“My laboratory develops new technologies and conceptual frameworks to understand how cancers evolve to become more aggressive and resistant to therapy. We see this perspective as critical for a better understanding of how brain cancers form, and how they overcome our therapeutic interventions. We are elated to have the support of the Distinguished Scientist Award to explore ambitious novel approaches to tackle brain cancers, and thrilled to join the Sontag community of pioneering researchers dedicated to advancing towards a cure for these devastating malignancies."
- Dr. Dan A. Landau
- Associate Professor of Medicine, Division of Hematology and Medical Oncology, Weill Cornell Medical College, New York, NY
- Associate Professor of Physiology and Biophysics, Weill Cornell Medical College, New York, NY
- Member, Institute of Computational Biomedicine, Weill Cornell Medicine, New York, NY
- Core Member, New York Genome Center, New York , NY
About DSA-Funded Research
Cancer evolution constitutes a foremost obstacle to effective treatment, driving malignant cells to adapt and overcome therapy. Diffuse glioma illustrates the quandary of cancer evolution: despite maximal treatment, the disease invariably recurs. Recent single-cell genomic analysis of gliomas showed that different cellular states within gliomas coordinate to fuel glioma growth, evolution and resistance to therapy. However, this raises the critical question of the origin of glioma cell states. We hypothesize that both genetic and epigenetic determinants govern the biology of key cellular states that drive gliomas and their plasticity, calling for an integrative model of cancer evolution, encompassing both genetic and epigenetic sources of heritable variations within tumors. To address this challenge, the Landau laboratory developed novel multi-omics single-cell sequencing technologies that enable direct integration across genetic, epigenetic, and cell state dimensions of cell-to-cell variation, and have applied them to study clonal evolution in hematological malignancies. In this Sontag funded project, we seek to apply this multi-layered single-cell approach to human gliomas in order to define how cellular plasticity (i.e., the ability to switch between cell states) and evolution enable tumor cell growth.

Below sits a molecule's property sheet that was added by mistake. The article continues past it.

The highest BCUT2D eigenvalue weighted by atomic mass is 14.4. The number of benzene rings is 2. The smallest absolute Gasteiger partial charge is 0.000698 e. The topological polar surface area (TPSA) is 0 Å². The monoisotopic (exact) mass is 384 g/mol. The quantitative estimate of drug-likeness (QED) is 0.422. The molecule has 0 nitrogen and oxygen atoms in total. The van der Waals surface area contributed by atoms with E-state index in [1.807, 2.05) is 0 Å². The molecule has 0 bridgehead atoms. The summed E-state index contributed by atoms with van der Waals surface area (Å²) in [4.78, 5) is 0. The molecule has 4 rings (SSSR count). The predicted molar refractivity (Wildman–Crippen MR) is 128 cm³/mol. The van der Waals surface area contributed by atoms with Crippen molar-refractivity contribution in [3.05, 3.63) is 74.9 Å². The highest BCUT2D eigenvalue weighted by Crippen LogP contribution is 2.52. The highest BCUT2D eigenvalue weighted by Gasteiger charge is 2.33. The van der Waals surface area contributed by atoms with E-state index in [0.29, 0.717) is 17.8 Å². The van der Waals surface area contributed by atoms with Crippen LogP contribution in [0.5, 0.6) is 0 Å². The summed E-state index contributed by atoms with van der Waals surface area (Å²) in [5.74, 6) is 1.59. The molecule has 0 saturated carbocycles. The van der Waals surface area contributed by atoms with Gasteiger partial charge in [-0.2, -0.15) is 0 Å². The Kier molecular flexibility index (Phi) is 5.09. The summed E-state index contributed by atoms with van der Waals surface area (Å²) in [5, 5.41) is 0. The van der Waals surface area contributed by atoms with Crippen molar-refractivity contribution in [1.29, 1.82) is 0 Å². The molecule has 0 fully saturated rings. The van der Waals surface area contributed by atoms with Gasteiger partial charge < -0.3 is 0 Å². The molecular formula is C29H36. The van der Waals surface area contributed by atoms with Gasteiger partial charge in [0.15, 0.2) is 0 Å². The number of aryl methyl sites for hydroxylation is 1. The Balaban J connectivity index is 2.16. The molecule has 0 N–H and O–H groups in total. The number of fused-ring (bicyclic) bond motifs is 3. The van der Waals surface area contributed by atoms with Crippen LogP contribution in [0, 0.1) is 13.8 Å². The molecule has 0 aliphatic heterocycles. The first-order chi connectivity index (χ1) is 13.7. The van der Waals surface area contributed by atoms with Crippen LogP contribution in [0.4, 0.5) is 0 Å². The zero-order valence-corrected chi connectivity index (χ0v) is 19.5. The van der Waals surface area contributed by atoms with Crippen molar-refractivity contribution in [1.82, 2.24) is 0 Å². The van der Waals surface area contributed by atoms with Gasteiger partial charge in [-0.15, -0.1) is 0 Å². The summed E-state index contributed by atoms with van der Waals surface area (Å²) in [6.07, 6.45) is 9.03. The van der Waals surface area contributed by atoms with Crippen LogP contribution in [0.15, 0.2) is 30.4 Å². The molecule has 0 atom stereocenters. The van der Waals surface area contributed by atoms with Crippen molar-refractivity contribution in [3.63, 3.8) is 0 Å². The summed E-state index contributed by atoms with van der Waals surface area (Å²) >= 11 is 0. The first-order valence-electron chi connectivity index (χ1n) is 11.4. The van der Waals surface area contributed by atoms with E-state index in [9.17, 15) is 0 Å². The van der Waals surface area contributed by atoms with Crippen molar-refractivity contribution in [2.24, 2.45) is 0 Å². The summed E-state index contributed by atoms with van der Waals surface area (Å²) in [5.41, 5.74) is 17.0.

"Dan was, and is, an exceptionally insightful, bright, and engaging physician-scientist. As is evident from his stellar achievements and ongoing cutting edge work, Dan was among the most creative and productive trainees that I have supervised. Among his defining qualities are his abilities to ask fundamental questions and to think outside the box when addressing key, unsolved challenges in biology. Dan’s record of productivity and creativity strongly reflect his immense potential to make contributions to the basic and translational science of brain cancer of the highest impact. He belongs to a new generation of physician-scientists, who are proficient in both computational and experimental biology, turning systems biology from a theoretical opportunity to a practical reality, and generating basic discoveries to transform clinical care."
Dr. Catherine Wu
Harvard Medical School, Broad Institute
"Dan is one of the most creative and productive junior investigators with whom I have had the pleasure of working with. Dan’s project has truly paradigm-shifting potential, as it applies new tools and conceptual frameworks to study a question that has been an intensive focus of investigation in the field of malignant gliomas. I cannot say enough about the prospects for Dan’s future, as he will undoubtedly revolutionize our understanding of glioma biology in ways that maximize how we diagnose and treat disease."
Dr. Lewis Cantley
Weill Cornell Medicine Cancer Center